What Failure Could Have Looked Like For Kickstarter
There were several years of working toward [Kickstarter] before we got it out there. I didn’t work on the web; I hadn’t even worked at a start-up before. So it was many years of figuring it out, visualizing it, and working toward that vision. I think as we got toward the launch, it was really all about pushing that button and it existing, and having made it through that journey of creating this thing. It wasn’t about what happened any day after that. It quickly did become that. But I think because of how long it took, and because of how challenging it was to get there, for me and for my co-founders, I think the worst thing that could happen is you work all those years and you don’t even get the thing to exist. And there are moments where that’s possible. You don’t have a lot of money. You’re working another job while you’re trying to do this. You’re trying to get people to help you. There were points in the year or so before launch where I was like, “If we could just get this thing out and it exists, that will be satisfying. That will be great.” The worst thing would be if you can’t even get it across the threshold. It is a classic thing with people who work in isolation, or in small teams doing creative work. It’s done without [the public] seeing things. People see things when they are released and when they come out and when they are exhibited. So if you are talking about this thing to your friends and your family for years and it never happens, that would have been the worst thing. That would have been a pretty good failure.

The Anxiety of Failing
I remember when I gave a talk at the ITP [Interactive Telecommunications Program] at NYU in early ’09. Maybe there were 15 people who showed up. I was terrified. Fast forward many years and I’ve done my share of speaking to much larger audiences, and it’s nothing like that. But I really remember that first time. The anticipation and the anxiety around possible failure or possible embarrassment, in my experience, has always been worse than the actual thing. It’s always good to remind yourself that. Even when I speak now, you do always get a little bit of jitters. Once you get onstage or once you start talking, that part of the brain shuts off and you’re just going into the flow. You’re saying what you’re going to say. It just all kind of fades away.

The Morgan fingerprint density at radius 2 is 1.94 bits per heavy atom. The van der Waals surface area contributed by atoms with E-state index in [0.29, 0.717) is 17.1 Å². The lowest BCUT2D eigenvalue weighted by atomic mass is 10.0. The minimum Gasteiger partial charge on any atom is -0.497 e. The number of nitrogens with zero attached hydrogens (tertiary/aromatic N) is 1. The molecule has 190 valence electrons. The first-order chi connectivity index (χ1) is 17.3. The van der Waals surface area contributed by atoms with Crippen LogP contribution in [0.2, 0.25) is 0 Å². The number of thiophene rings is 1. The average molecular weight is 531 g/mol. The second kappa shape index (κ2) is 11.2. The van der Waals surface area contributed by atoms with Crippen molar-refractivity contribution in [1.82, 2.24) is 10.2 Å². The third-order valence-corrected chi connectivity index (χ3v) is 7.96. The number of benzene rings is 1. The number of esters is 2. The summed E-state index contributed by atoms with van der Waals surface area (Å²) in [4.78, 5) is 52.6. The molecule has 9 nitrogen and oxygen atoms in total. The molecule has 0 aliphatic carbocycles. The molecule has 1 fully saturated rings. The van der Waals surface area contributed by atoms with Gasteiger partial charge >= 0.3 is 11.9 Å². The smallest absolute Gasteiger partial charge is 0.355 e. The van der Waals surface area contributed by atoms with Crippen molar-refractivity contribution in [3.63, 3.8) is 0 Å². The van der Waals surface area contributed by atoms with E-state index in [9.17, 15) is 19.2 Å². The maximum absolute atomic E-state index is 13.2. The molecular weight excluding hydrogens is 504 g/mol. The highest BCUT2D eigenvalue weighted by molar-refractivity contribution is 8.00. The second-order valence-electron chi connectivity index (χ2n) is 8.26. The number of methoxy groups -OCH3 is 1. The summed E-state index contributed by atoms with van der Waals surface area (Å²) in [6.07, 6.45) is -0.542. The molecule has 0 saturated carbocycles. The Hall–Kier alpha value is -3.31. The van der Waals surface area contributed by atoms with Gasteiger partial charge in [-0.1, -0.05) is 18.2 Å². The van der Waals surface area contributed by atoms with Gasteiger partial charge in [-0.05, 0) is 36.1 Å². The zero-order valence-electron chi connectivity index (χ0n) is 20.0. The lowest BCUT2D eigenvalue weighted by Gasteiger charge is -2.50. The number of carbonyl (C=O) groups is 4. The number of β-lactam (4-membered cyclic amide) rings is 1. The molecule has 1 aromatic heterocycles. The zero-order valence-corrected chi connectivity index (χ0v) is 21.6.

When you play music—I used to DJ—once you get the first record down and you get through your first mix, you’re like, “Okay. There’s no difference between being in my house and being here.” Anticipation seems to feed our fears, and mix with imagination to create and shape our own anxieties.

Improving through the Creative Process
As an artist you’re very demanding on yourself. You see all types of things that you think you could have done better, or that you want to challenge yourself to do. Setting high standards, high expectations—it’s a very self-critical life. You’re often your own hardest critic. You practice. It’s a journey. Through executing well and through executing poorly, you get better. You see things more clearly. You hone your instincts. It’s critical, and part of everybody’s journey when they’re working on any craft or any art, is to get better at it, and then also to appreciate it. I don’t know the person who everything they do is something that they’re thrilled with. So much of being able to work a thing really hard, and bring a vision to life, is the satisfaction you get because the process itself wasn’t always smooth. Your first attempts didn’t always pan out exactly how you wanted. It’s a cliché, but it’s not just about [the work] you lay out there. It’s also the practice and the journey to get there.